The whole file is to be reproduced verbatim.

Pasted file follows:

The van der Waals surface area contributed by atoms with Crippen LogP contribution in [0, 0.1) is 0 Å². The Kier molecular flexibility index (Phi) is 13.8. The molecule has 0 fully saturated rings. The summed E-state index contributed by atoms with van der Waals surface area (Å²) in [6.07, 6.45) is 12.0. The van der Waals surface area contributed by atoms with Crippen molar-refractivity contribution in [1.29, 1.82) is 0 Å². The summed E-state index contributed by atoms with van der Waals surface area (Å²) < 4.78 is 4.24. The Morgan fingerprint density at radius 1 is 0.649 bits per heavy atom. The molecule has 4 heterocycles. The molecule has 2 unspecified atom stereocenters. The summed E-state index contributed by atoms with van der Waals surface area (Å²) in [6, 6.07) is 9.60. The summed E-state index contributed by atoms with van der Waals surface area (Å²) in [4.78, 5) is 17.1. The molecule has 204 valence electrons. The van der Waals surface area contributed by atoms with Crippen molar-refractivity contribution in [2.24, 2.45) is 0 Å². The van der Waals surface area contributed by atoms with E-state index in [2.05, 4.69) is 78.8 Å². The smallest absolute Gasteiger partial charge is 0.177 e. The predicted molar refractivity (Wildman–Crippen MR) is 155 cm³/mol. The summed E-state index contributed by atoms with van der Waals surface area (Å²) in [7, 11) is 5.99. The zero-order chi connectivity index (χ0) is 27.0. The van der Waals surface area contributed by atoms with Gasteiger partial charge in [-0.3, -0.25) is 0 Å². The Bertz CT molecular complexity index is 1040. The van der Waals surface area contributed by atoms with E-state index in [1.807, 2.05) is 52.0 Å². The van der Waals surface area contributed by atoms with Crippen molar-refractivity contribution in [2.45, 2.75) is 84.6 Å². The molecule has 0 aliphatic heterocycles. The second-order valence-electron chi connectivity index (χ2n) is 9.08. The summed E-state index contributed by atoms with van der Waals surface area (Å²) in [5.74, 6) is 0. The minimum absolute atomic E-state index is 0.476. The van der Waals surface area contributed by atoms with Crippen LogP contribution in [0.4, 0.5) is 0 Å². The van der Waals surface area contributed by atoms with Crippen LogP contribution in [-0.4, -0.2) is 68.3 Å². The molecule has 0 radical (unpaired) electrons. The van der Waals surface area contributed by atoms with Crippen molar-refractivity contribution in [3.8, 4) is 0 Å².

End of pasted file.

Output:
The van der Waals surface area contributed by atoms with Crippen LogP contribution in [0, 0.1) is 0 Å². The Kier molecular flexibility index (Phi) is 13.8. The molecule has 0 fully saturated rings. The summed E-state index contributed by atoms with van der Waals surface area (Å²) in [6.07, 6.45) is 12.0. The van der Waals surface area contributed by atoms with Crippen molar-refractivity contribution in [1.29, 1.82) is 0 Å². The summed E-state index contributed by atoms with van der Waals surface area (Å²) < 4.78 is 4.24. The Morgan fingerprint density at radius 1 is 0.649 bits per heavy atom. The molecule has 4 heterocycles. The molecule has 2 unspecified atom stereocenters. The summed E-state index contributed by atoms with van der Waals surface area (Å²) in [6, 6.07) is 9.60. The summed E-state index contributed by atoms with van der Waals surface area (Å²) in [4.78, 5) is 17.1. The molecule has 204 valence electrons. The van der Waals surface area contributed by atoms with Crippen molar-refractivity contribution in [2.24, 2.45) is 0 Å². The van der Waals surface area contributed by atoms with E-state index in [2.05, 4.69) is 78.8 Å². The smallest absolute Gasteiger partial charge is 0.177 e. The predicted molar refractivity (Wildman–Crippen MR) is 155 cm³/mol. The summed E-state index contributed by atoms with van der Waals surface area (Å²) in [7, 11) is 5.99. The zero-order chi connectivity index (χ0) is 27.0. The van der Waals surface area contributed by atoms with Gasteiger partial charge in [-0.3, -0.25) is 0 Å². The Bertz CT molecular complexity index is 1040. The van der Waals surface area contributed by atoms with E-state index in [1.807, 2.05) is 52.0 Å². The van der Waals surface area contributed by atoms with Crippen molar-refractivity contribution in [2.45, 2.75) is 84.6 Å². The molecule has 0 aliphatic heterocycles. The second-order valence-electron chi connectivity index (χ2n) is 9.08. The summed E-state index contributed by atoms with van der Waals surface area (Å²) in [5.74, 6) is 0. The minimum absolute atomic E-state index is 0.476. The van der Waals surface area contributed by atoms with Crippen LogP contribution in [0.4, 0.5) is 0 Å². The van der Waals surface area contributed by atoms with Crippen LogP contribution in [-0.4, -0.2) is 68.3 Å². The molecule has 0 radical (unpaired) electrons. The van der Waals surface area contributed by atoms with Crippen molar-refractivity contribution in [3.8, 4) is 0 Å².